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Obama proposal extends farm disaster aid; crop insurance cuts draw fire

By JERRY HAGSTROM

President Barack Obama’s call to extend the farm disaster aid programs championed by Senate Finance Committee Chairman Max Baucus, D-Mont., and Senate Budget Committee Chairman Kent Conrad, D-N.D., was the most noteworthy element in the agriculture package the White House released Monday as part of the president’s jobs and deficit reduction proposal, several lobbyists said, although Republican farm leaders on Capitol Hill disagreed.

The proposal was sent to the congressional super committee that is supposed to come up with a deficit reduction plan

“I am very impressed” by the inclusion of disaster aid, said one lobbyist who asked not to be identified. “Those two [Baucus, who is a member of the supercommittee, and Conrad] are very resolute. It underscores the importance of perseverance.”

Baucus and Conrad insisted on the disaster aid programs in the 2008 farm bill, but could not find enough money to fund them for the five-year length of the bill, and so they will end on Sept. 30.

National Farmers Union President Roger Johnson said he was “pleased” to see the disaster aid provision in the bill, and added that he had just returned from a trip to Pennsylvania where farmers were talking about the importance of disaster aid after this year’s hurricanes and flooding.

The proposal would also make a total of $33 billion in cuts in the direct payments, crop insurance administration and premium subsidies and conservation programs.

House Agriculture Committee Chairman Frank Lucas, R-Okla., and Senate Agriculture ranking member Pat Roberts, R-Kansas, issued a joint statement.

“The president’s policy priorities reveal a lack of knowledge of production agriculture and fail to recognize how wholesale changes to farm policy would impact the people who feed us,” the statement said.’

“For example, cutting $8 billion from the crop insurance program puts the entire program at risk. We have heard again and again from producers that crop insurance is the best risk management tool available. In jeopardizing this program, the president turns a deaf ear to America’s farmers,” the statement said.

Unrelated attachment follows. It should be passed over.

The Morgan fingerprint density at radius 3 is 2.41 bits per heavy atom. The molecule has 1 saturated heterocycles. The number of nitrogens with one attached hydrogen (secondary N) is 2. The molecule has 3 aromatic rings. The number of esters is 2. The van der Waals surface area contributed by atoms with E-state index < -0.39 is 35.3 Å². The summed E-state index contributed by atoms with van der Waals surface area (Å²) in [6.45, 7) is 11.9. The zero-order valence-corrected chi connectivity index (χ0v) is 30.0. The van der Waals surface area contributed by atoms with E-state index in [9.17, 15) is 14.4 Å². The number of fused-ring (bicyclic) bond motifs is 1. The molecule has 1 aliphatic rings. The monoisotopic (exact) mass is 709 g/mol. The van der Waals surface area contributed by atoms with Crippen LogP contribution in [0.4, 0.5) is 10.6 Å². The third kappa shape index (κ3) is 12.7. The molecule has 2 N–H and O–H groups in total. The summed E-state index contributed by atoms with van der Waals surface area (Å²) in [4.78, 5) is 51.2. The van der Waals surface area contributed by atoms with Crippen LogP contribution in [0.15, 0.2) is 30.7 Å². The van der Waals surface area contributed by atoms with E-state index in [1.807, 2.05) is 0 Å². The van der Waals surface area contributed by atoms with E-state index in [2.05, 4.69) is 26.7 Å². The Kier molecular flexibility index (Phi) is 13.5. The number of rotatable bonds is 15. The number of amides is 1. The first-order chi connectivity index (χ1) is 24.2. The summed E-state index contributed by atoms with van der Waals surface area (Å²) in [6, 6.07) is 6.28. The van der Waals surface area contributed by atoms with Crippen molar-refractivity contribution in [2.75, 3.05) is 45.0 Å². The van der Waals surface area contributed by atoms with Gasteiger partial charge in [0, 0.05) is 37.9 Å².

“Meanwhile, SURE [the biggest disaster program] has not worked as intended for most crops, but the president proposes extending it.," the statement from Lucas and Roberts said. "The president only proposes a $2 billion cut, roughly 3 percent, to conservation despite his claim that conservation spending has increased 500 percent through the years. And, the president does nothing to address waste, fraud, abuse, and other integrity issues within nutrition programs, which account for 80 percent of USDA spending. Ultimately, cuts to agriculture must reflect its diversity across the country, respect the challenges producers face, and preserve the tools necessary for food production."

An Obama administration official noted that House Budget Committee Chairman Paul Ryan, R-Wis., had proposed many of the same agriculture cuts that Obama has proposed, but also added big cuts in the food stamp program and proposed turning it over to the states as a capped block grant.

Neither Senate Agriculture Committee Chairman Debbie Stabenow, D-Mich., nor House Agriculture ranking member Collin Peterson, D-Minn., issued a statement.

Agriculture Secretary Tom Vilsack noted today that the disaster programs are not funded for the fiscal year that begins Oct. 1 and said, “Those programs are extremely important in the countryside. as witnessed by the number of disasters [this year].”

For full coverage of Vilsack’s speech to the National Restaurant Association, see separate story.

While the White House said that cuts to the direct payments program and the crop insurance program would total $33 billion, it did not say how much it expects the disaster aid to cost, and gave Congress leeway in how to construct the program.

“To strengthen the safety net, the administration proposes to extend these programs, or similar types of disaster assistance that are of a similar cost, for the 2012 to 2016 crops,” the White House document said.

Most of the disaster aid programs are entitlements, meaning that the cost can only be estimated. Previous estimates over a 10-year period have been as low as $6 billion to $9 billion, but the Congressional Budget Office estimated earlier this year that extending the programs for another 10 years would cost $15 billion to $18 billion, Reuters reported.

Johnson, like other lobbyists, said he was “surprised and a little disappointed” at the depth of the cuts to farm programs. Although Farmers Union has never favored direct payments, Johnson has noted that its members in southern states like the program. He said he found the crop insurance cuts “troubling.”

Noting that the agricultural economy has been good in recent years, the White House said cutting “unnecessary direct payments” that crop farmers get whether prices are high or low would save $3 billion per year over 10 years.

But the program now costs $4.8 billion per year, and it is unclear exactly how the White House was suggesting the cuts be made or whether it would partially continue.

The White House noted more than 50 percent of direct payments go to farmers with more than $100,000 in income, leading some to a view that the payments would be cut for farmers who make more than that.